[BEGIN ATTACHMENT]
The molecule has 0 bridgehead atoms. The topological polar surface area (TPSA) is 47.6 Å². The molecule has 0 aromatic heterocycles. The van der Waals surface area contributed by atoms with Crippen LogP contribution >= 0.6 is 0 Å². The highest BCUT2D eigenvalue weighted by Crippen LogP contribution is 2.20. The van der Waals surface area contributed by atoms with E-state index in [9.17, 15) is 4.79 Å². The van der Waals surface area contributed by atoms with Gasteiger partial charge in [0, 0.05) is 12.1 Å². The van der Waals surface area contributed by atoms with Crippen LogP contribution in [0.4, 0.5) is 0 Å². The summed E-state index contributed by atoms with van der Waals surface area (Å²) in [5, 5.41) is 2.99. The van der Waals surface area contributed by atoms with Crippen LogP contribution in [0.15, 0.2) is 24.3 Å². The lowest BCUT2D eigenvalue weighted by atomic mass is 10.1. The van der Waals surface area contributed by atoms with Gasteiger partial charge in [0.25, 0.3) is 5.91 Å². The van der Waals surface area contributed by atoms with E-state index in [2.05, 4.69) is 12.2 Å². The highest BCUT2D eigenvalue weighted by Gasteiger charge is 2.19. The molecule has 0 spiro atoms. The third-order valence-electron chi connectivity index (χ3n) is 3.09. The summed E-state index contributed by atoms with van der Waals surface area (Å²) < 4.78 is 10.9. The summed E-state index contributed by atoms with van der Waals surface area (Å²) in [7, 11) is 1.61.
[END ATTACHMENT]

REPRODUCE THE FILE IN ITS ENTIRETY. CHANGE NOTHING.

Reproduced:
The molecule has 0 bridgehead atoms. The topological polar surface area (TPSA) is 47.6 Å². The molecule has 0 aromatic heterocycles. The van der Waals surface area contributed by atoms with Crippen LogP contribution >= 0.6 is 0 Å². The highest BCUT2D eigenvalue weighted by Crippen LogP contribution is 2.20. The van der Waals surface area contributed by atoms with E-state index in [9.17, 15) is 4.79 Å². The van der Waals surface area contributed by atoms with Gasteiger partial charge in [0, 0.05) is 12.1 Å². The van der Waals surface area contributed by atoms with Crippen LogP contribution in [0.4, 0.5) is 0 Å². The summed E-state index contributed by atoms with van der Waals surface area (Å²) in [5, 5.41) is 2.99. The van der Waals surface area contributed by atoms with Crippen LogP contribution in [0.15, 0.2) is 24.3 Å². The lowest BCUT2D eigenvalue weighted by atomic mass is 10.1. The van der Waals surface area contributed by atoms with Gasteiger partial charge in [0.25, 0.3) is 5.91 Å². The van der Waals surface area contributed by atoms with E-state index in [2.05, 4.69) is 12.2 Å². The highest BCUT2D eigenvalue weighted by Gasteiger charge is 2.19. The molecule has 0 spiro atoms. The third-order valence-electron chi connectivity index (χ3n) is 3.09. The summed E-state index contributed by atoms with van der Waals surface area (Å²) < 4.78 is 10.9. The summed E-state index contributed by atoms with van der Waals surface area (Å²) in [7, 11) is 1.61.